Proofs and Rabbits

(This is a translation of a 2002 article)

A colleague asked me, "How can I tell how many bits a number needs without dividing repeatedly by two?", to which I quickly replied with:

ν.N = ⌊log.N / log.2⌋ + 1

and, after staring at it for a while I added, "It's pretty easy to see where this comes from."

Mentally trying to organize the proof I met a first hurdle: how to justify the term "+ 1". Since I was committed to a proof outline, I resorted to pulling a rabbit out of the hat.

For starters, we know that the definition of the floor function is:

(0)  ⌊x⌋ = N  ≡  Nx < N + 1

with N an integer; as a consequence, for N an integer:

(1)  ⌊x + N⌋ = ⌊x⌋ + N

I'm aiming at putting in symbols the following definition: if the number N is greater than or equal to a power of two 2k, then it needs ν.N = k + 1 bits for storing it; so (and this is the rabbit) I premultiply to compensate for the extra bit:

  2k ≤ 2·N < 2k + 1
≡ { taking logarithms on both sides }
  k·log.2 ≤ log.2 + log.N < (k+1)·log.2
≡ { dividing on both sides by log.2 }
  k ≤ 1 + log.N / log.2 < k + 1
≡ { (0) }
  k = ⌊1 + log.N / log.2⌋
≡ { (1), commutativity }
  k = ⌊log.N / log.2⌋ + 1

The justification for starting with N is more heuristic than anything else (meaning, since I know where I want to arrive I can define from where I will start). The key fact that 2k needs k + 1 in its binary representation, one "1" bit and k "0" bits doesn't change. Hence, the following alternative proof:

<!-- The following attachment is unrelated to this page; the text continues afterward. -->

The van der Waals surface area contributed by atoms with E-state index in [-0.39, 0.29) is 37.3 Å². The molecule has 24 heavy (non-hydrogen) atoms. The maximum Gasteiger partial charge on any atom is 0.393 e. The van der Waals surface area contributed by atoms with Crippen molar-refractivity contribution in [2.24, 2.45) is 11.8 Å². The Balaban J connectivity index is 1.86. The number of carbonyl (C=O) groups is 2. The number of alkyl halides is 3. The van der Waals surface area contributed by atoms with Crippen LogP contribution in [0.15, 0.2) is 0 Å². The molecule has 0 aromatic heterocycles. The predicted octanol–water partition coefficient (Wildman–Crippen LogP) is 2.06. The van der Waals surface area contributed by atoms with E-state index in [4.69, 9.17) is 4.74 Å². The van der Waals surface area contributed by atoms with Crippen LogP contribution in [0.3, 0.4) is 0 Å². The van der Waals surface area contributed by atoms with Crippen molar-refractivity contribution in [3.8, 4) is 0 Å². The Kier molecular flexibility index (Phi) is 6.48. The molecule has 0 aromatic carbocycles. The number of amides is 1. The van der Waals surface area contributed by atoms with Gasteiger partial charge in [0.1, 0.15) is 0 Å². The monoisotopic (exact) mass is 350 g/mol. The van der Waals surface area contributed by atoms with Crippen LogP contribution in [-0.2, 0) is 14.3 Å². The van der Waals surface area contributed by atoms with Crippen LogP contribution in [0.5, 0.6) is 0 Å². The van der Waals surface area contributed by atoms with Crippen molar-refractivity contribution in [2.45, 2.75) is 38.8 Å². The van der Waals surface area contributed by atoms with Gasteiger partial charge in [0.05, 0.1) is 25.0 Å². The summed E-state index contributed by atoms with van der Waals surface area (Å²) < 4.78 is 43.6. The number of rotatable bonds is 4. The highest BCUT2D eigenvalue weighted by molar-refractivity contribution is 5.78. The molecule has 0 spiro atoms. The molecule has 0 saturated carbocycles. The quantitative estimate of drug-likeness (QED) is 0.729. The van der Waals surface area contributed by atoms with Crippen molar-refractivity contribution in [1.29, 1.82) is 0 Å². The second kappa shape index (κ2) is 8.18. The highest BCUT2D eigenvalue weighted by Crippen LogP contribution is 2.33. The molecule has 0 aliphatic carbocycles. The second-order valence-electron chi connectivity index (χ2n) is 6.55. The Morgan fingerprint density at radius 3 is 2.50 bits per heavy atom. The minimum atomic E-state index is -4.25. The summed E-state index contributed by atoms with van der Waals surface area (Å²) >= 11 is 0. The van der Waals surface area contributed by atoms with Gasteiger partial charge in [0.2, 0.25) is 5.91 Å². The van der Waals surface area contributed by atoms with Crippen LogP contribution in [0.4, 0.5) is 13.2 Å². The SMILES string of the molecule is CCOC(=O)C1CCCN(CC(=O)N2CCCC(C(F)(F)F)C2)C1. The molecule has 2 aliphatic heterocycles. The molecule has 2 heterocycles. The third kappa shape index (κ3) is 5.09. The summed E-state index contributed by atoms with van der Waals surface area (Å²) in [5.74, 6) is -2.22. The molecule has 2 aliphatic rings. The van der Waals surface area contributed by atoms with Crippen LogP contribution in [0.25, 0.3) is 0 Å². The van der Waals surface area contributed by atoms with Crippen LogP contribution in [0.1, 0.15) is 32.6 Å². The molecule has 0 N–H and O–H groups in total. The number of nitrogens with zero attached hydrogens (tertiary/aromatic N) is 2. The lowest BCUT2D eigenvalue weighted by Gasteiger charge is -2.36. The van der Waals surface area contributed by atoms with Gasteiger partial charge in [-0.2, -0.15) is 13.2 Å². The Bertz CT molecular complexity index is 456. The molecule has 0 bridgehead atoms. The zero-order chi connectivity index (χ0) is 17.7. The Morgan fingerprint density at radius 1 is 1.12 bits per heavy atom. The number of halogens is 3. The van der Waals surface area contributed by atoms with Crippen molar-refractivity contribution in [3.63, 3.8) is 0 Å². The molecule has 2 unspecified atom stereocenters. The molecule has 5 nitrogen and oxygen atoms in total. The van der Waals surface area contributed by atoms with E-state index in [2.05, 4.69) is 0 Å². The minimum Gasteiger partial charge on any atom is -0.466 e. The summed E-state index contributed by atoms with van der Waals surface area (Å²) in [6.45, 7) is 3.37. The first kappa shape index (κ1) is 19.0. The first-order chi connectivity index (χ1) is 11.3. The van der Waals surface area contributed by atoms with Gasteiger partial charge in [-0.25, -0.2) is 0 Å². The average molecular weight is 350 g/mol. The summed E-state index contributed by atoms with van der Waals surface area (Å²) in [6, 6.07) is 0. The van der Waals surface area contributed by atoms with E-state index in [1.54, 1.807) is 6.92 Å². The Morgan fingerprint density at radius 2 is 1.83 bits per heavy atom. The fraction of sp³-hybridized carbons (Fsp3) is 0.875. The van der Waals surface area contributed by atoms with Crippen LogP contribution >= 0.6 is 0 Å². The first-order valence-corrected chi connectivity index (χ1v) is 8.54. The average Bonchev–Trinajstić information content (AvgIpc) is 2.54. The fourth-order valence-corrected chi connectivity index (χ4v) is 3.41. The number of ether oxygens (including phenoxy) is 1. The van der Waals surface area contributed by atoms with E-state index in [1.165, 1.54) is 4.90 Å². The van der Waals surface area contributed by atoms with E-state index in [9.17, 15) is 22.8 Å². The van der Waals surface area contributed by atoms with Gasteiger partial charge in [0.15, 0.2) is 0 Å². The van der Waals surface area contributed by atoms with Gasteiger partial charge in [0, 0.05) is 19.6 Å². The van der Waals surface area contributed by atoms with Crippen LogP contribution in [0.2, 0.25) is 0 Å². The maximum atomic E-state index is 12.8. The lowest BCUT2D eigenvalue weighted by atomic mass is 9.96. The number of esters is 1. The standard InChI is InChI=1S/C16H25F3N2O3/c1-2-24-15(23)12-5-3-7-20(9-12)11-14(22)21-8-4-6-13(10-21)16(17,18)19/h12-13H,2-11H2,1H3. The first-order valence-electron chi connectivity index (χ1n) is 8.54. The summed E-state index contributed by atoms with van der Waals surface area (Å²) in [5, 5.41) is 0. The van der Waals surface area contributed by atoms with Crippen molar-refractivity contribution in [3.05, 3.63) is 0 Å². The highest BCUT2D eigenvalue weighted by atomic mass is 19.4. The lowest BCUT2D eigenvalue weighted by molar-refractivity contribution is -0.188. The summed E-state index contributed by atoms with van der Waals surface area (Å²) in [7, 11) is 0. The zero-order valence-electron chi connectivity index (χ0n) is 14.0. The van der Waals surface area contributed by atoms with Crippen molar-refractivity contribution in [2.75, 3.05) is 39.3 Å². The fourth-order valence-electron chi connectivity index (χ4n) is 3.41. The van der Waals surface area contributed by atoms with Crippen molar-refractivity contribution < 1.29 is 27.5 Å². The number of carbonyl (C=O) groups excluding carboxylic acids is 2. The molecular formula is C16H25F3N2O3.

2k - 1N < 2k
≡ { taking logarithms on both sides }
  (k-1)·log.2 ≤ log.N < k·log.2
≡ { dividing both sides by log.2 }
  k - 1 ≤ log.N / log.2 < k
≡ { (0) }
  k - 1 = ⌊log.N / log.2⌋
≡ { algebra }
  k = ⌊log.N / log.2⌋ + 1

This proof is essentially the same as the former, but it not only avoids the rabbit but also having to appeal to (1).


Borges' "The Golem"

Prompted by this nice but rather free translation of Borges' "El Golem", here's my attempt. I tried to be as literal as possible; I've changed some words that were obviously chosen by Borges not for their meaning but to preserve the rhyme ("soga" in the eleventh stanza, for instance, is rather gratuitous).

If (as one Greek states in the Cratyle)
the name is archetype for the thing,
in the letters for rose is the rose
and all of the Nile in the word Nile.

So, made of consonants and vowels,
there'd be a terrible Name, the essence
of God its cipher, that Omnipotence
guards in letters and syllables full.

Adam and the stars knew it
in the Garden. Sin's stain
(so the kabbalists say) erased it
and the many generations lost it.

The cunning and candor of man
have no end. We know that in their day
God's own people searched for the Name
in the small hours of the Jewry.

Unlike that of some other vague
shadow betrayed in vague history,
there is still fresh and living memory
of Judah Loew, a rabbi in Prague.

Thirsty to see what God would see,
Judah Loew gave in to permutations
with letters in such complex variations
that he at last uttered the Name that is Key.

Portal, Echo, Host and Palace,
upon a doll with clumsy hands
he engraved, and taught it the strands
of Word, of Time and Space.

Through dreamy lids was this likeness
confounded by forms and colors,
utterly mixed in subtle rumors
and made its first timid movements.

By small degrees, like us it was
imprisoned in this resounding net
of Before, After, Yesterday, While, Now,
Left, Right, I, You, Them, Others.

(The kabbalist that gave it home
this vast creature nicknamed Golem;
these truths are told by Scholem
in a learned passage of his tome.)

The rabbi taught to it the universe
"My foot, and yours; here is a clog."
After some years this thing perverse
could sweep, well or not, the Synagogue.